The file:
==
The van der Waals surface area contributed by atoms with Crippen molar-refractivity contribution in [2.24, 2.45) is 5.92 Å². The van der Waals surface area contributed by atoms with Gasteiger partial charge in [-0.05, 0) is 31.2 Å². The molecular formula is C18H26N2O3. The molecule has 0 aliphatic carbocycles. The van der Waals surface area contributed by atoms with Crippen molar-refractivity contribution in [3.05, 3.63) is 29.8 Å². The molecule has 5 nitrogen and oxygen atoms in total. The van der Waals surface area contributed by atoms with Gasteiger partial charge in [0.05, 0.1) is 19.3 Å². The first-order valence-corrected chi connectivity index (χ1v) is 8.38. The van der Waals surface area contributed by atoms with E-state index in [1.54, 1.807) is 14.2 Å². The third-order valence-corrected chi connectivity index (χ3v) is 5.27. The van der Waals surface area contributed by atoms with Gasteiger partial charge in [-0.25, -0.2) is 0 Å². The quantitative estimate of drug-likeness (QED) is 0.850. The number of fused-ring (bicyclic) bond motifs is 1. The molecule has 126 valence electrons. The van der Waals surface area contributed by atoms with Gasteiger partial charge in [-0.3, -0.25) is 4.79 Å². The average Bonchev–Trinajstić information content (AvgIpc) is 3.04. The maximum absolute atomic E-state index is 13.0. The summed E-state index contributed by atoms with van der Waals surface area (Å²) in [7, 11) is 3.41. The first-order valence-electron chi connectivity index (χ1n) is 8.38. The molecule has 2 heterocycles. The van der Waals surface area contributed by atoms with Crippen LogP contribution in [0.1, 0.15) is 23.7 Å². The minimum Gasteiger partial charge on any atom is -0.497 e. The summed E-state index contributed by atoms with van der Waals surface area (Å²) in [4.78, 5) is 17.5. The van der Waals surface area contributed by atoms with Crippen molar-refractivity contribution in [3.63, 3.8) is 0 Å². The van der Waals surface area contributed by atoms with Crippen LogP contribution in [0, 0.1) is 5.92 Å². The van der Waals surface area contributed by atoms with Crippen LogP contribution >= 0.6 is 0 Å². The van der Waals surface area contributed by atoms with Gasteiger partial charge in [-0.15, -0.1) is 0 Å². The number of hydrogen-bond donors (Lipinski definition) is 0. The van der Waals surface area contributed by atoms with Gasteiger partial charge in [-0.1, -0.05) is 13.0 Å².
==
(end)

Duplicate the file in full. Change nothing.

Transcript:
The van der Waals surface area contributed by atoms with Crippen molar-refractivity contribution in [2.24, 2.45) is 5.92 Å². The van der Waals surface area contributed by atoms with Gasteiger partial charge in [-0.05, 0) is 31.2 Å². The molecular formula is C18H26N2O3. The molecule has 0 aliphatic carbocycles. The van der Waals surface area contributed by atoms with Crippen molar-refractivity contribution in [3.05, 3.63) is 29.8 Å². The molecule has 5 nitrogen and oxygen atoms in total. The van der Waals surface area contributed by atoms with Gasteiger partial charge in [0.05, 0.1) is 19.3 Å². The first-order valence-corrected chi connectivity index (χ1v) is 8.38. The van der Waals surface area contributed by atoms with E-state index in [1.54, 1.807) is 14.2 Å². The third-order valence-corrected chi connectivity index (χ3v) is 5.27. The van der Waals surface area contributed by atoms with Gasteiger partial charge in [-0.25, -0.2) is 0 Å². The quantitative estimate of drug-likeness (QED) is 0.850. The number of fused-ring (bicyclic) bond motifs is 1. The molecule has 126 valence electrons. The van der Waals surface area contributed by atoms with Gasteiger partial charge in [-0.3, -0.25) is 4.79 Å². The average Bonchev–Trinajstić information content (AvgIpc) is 3.04. The maximum absolute atomic E-state index is 13.0. The summed E-state index contributed by atoms with van der Waals surface area (Å²) in [7, 11) is 3.41. The first-order valence-electron chi connectivity index (χ1n) is 8.38. The molecule has 2 heterocycles. The van der Waals surface area contributed by atoms with Crippen LogP contribution in [0.1, 0.15) is 23.7 Å². The minimum Gasteiger partial charge on any atom is -0.497 e. The summed E-state index contributed by atoms with van der Waals surface area (Å²) in [4.78, 5) is 17.5. The van der Waals surface area contributed by atoms with Crippen molar-refractivity contribution in [3.63, 3.8) is 0 Å². The van der Waals surface area contributed by atoms with Crippen LogP contribution in [0, 0.1) is 5.92 Å². The van der Waals surface area contributed by atoms with Crippen LogP contribution >= 0.6 is 0 Å². The van der Waals surface area contributed by atoms with Gasteiger partial charge in [-0.15, -0.1) is 0 Å². The number of hydrogen-bond donors (Lipinski definition) is 0. The van der Waals surface area contributed by atoms with Gasteiger partial charge in [-0.1, -0.05) is 13.0 Å².